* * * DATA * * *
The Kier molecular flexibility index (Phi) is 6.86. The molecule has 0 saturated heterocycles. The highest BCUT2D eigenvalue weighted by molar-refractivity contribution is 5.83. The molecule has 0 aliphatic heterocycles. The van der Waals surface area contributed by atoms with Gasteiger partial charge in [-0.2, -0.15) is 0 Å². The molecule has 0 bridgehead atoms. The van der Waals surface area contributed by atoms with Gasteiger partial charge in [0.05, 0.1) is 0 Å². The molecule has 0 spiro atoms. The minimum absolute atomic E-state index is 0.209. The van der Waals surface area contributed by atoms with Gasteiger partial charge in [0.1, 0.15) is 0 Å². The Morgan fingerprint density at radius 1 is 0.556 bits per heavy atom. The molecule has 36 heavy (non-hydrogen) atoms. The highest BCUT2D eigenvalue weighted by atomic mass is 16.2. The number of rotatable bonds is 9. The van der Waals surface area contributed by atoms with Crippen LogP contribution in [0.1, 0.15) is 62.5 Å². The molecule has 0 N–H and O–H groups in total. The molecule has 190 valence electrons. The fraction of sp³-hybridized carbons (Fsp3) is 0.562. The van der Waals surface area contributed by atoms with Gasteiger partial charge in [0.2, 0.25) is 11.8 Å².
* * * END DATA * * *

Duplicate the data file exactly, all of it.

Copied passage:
The Kier molecular flexibility index (Phi) is 6.86. The molecule has 0 saturated heterocycles. The highest BCUT2D eigenvalue weighted by molar-refractivity contribution is 5.83. The molecule has 0 aliphatic heterocycles. The van der Waals surface area contributed by atoms with Gasteiger partial charge in [-0.2, -0.15) is 0 Å². The molecule has 0 bridgehead atoms. The van der Waals surface area contributed by atoms with Gasteiger partial charge in [0.05, 0.1) is 0 Å². The molecule has 0 spiro atoms. The minimum absolute atomic E-state index is 0.209. The van der Waals surface area contributed by atoms with Gasteiger partial charge in [0.1, 0.15) is 0 Å². The Morgan fingerprint density at radius 1 is 0.556 bits per heavy atom. The molecule has 36 heavy (non-hydrogen) atoms. The highest BCUT2D eigenvalue weighted by atomic mass is 16.2. The number of rotatable bonds is 9. The van der Waals surface area contributed by atoms with Crippen LogP contribution in [0.1, 0.15) is 62.5 Å². The molecule has 0 N–H and O–H groups in total. The molecule has 190 valence electrons. The fraction of sp³-hybridized carbons (Fsp3) is 0.562. The van der Waals surface area contributed by atoms with Gasteiger partial charge in [0.2, 0.25) is 11.8 Å².